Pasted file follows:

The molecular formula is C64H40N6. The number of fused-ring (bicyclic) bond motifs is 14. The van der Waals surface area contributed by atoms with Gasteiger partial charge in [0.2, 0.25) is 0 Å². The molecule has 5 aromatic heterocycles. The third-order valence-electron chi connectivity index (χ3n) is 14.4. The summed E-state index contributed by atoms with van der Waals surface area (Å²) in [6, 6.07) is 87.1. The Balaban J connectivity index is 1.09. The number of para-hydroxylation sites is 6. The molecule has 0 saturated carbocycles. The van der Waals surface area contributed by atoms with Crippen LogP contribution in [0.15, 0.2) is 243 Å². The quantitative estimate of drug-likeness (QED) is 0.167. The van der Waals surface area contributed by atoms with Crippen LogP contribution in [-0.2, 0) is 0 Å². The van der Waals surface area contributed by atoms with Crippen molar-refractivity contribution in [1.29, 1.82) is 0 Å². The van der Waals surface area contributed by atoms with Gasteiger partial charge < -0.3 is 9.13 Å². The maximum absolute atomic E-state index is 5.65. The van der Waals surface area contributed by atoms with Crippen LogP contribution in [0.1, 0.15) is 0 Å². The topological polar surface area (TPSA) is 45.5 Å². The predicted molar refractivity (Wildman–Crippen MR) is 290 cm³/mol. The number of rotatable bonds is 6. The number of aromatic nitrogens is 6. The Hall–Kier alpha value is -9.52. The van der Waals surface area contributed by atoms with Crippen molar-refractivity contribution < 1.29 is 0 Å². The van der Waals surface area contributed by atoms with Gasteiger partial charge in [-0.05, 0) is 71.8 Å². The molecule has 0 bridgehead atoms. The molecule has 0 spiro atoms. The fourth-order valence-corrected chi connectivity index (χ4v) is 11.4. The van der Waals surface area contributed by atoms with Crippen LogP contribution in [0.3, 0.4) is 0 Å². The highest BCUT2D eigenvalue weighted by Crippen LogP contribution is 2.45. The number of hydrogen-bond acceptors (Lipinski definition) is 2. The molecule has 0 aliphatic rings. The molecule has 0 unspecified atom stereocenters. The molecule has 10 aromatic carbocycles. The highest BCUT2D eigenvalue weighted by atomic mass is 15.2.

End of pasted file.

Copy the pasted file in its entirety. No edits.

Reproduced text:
The molecular formula is C64H40N6. The number of fused-ring (bicyclic) bond motifs is 14. The van der Waals surface area contributed by atoms with Gasteiger partial charge in [0.2, 0.25) is 0 Å². The molecule has 5 aromatic heterocycles. The third-order valence-electron chi connectivity index (χ3n) is 14.4. The summed E-state index contributed by atoms with van der Waals surface area (Å²) in [6, 6.07) is 87.1. The Balaban J connectivity index is 1.09. The number of para-hydroxylation sites is 6. The molecule has 0 saturated carbocycles. The van der Waals surface area contributed by atoms with Crippen LogP contribution in [0.15, 0.2) is 243 Å². The quantitative estimate of drug-likeness (QED) is 0.167. The van der Waals surface area contributed by atoms with Crippen LogP contribution in [-0.2, 0) is 0 Å². The van der Waals surface area contributed by atoms with Crippen molar-refractivity contribution in [1.29, 1.82) is 0 Å². The van der Waals surface area contributed by atoms with Gasteiger partial charge < -0.3 is 9.13 Å². The maximum absolute atomic E-state index is 5.65. The van der Waals surface area contributed by atoms with Crippen LogP contribution in [0.1, 0.15) is 0 Å². The topological polar surface area (TPSA) is 45.5 Å². The predicted molar refractivity (Wildman–Crippen MR) is 290 cm³/mol. The number of rotatable bonds is 6. The number of aromatic nitrogens is 6. The Hall–Kier alpha value is -9.52. The van der Waals surface area contributed by atoms with Crippen molar-refractivity contribution < 1.29 is 0 Å². The van der Waals surface area contributed by atoms with Gasteiger partial charge in [-0.05, 0) is 71.8 Å². The molecule has 0 bridgehead atoms. The molecule has 0 spiro atoms. The fourth-order valence-corrected chi connectivity index (χ4v) is 11.4. The van der Waals surface area contributed by atoms with Crippen LogP contribution in [0.3, 0.4) is 0 Å². The highest BCUT2D eigenvalue weighted by Crippen LogP contribution is 2.45. The number of hydrogen-bond acceptors (Lipinski definition) is 2. The molecule has 0 aliphatic rings. The molecule has 0 unspecified atom stereocenters. The molecule has 10 aromatic carbocycles. The highest BCUT2D eigenvalue weighted by atomic mass is 15.2.